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  7. Old AP, you are hilarious! The "rumor" in this story had a long life, even 25 years after this happened, it was STILL brought up from time to time. The sad thing about these scapegoats, laughing stocks, etc. is that most of them, in my experience, are people who actually believe their doctrine, like I did at the time. Meanwhile, there are people who are drug users, people who are promiscuous, molesters, even thieves and petty criminals whose reputations are vehemently PROTECTED by their socially more powerful families. In the case of my roommate, she sat around discussing with another roommate, how they were from "good families" and even discouraged their single family members from dating and/or marrying people who were not from these so-called "good" families, even succeeding at tearing apart engagements and socially aggressing romantic partners who didn't meet the "right family" criteria. I once knew someone who hung around that crowd who was not part of the church (but his family had been in the past) who ended up living with several of these Laestadians while he was attending school. He was dating a girl from the church who was urging him to attend services with the group, and he didn't want to, he was part of another church. He questioned why they viewed him as an "unbeliever" and he was told that he "didn't wear the fruits of a believer." Meanwhile, these "believer boys" were stealing, some were drinking and/or using drugs, etc. whereas he was quite clean in his lifestyle.

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  8. Because Apostolic Lutherans and Laestadians believe ,as long as you attend church,and are from a so called, christian family, that they are all,heaven bound, and for that reason they must be of ,good character, wrong, wrong, there is no such thing as a christian family, unless each one knows Jesus as their saviour.Young people have married someone from a so called, christian family, and lived and divorced to regret it.....but, when you are taught that you are the, exclusive Kingdom of God, that happens a lot........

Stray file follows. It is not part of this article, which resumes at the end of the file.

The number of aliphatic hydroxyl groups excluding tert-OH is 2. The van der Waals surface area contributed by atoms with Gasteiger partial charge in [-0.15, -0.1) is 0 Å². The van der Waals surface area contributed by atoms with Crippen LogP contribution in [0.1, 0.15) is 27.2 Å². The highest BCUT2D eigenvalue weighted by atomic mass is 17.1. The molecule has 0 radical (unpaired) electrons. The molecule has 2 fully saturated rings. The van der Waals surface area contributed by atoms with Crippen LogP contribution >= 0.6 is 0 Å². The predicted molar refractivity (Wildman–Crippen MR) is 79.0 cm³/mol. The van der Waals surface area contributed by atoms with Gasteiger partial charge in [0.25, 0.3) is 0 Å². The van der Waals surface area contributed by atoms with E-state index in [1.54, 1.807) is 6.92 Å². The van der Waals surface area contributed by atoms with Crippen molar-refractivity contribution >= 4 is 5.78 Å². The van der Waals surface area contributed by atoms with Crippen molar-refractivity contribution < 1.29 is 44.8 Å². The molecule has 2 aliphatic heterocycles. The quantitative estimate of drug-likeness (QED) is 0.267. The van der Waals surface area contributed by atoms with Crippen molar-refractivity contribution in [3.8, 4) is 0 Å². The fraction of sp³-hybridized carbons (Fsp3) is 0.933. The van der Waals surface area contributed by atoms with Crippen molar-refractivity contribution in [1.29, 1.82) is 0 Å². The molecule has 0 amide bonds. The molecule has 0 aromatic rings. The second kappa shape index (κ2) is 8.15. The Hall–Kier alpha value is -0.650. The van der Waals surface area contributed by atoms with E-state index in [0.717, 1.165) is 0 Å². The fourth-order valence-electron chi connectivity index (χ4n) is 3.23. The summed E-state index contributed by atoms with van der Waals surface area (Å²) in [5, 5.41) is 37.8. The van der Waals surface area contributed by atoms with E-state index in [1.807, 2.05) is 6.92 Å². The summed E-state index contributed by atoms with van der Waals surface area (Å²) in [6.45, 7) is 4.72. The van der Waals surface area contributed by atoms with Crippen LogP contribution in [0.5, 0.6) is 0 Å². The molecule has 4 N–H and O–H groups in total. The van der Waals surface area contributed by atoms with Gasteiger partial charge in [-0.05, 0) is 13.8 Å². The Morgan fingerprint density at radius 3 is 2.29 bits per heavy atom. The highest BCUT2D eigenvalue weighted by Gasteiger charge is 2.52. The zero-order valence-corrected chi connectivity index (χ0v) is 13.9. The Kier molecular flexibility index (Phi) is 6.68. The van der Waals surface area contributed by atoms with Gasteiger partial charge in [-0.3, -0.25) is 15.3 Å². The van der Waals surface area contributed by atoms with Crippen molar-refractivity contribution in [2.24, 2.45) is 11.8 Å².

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    1. For the good of keeping anonymous people clear, I'll choose a new handle which I will call "optimistinen." Isn't it funny that Finnish doesn't have a word for optimistic, that a word has to be borrowed from English? Either way, I feel like since leaving the church, I've become way more optimistic than I had been most of my life, I see the glass now as half-full.

      I think its important to realize that Laestadians/Apostolics aren't much different than any small town society, except scattered around various North American localities. There are the "good families" and the "bad families" and both good and flawed people. I hope through reading this blog there gets to be a greater awareness of the effects of bullying in these churches, that it does happen, and the stakes are high for the individuals involved. In the words of Hanna Pylvainen in the book We Sinners, she says "leaving isn't freedom." A few years ago, at a community dinner, an elderly couple noticed my last name as being of Finnish origins. Delightfully, we found out that she and I both descend from my great-great grandfather, one generation removed (he was her great-grandfather). I thought perhaps that she was from one of those families who left the church and converted to a more mainstream protestant denomination. I run into her husband grocery shopping from time to time, and this elderly man is simply brilliant and delightful to talk to. The subject of Finnishness comes up, as he is a big fan of the Finnish culture despite being of another background. We were talking about music, and he mentioned that his wife grew up in a very strict form of Lutheranism where they couldn't dance. "Apostolic? I asked, and shared that, I, too, was from that same background but that I didn't get away from it until I was an adult. Mr. Neighborhood Man replied, "Getting away from it? You can't get away from it. Whether you leave the church, or not, you're in it for life! "You've got a better chance of being 'jumped out' by a street gang!" he remarked. "It's like 'Hotel California' he added, "You can check out any time you like, but you can never leave."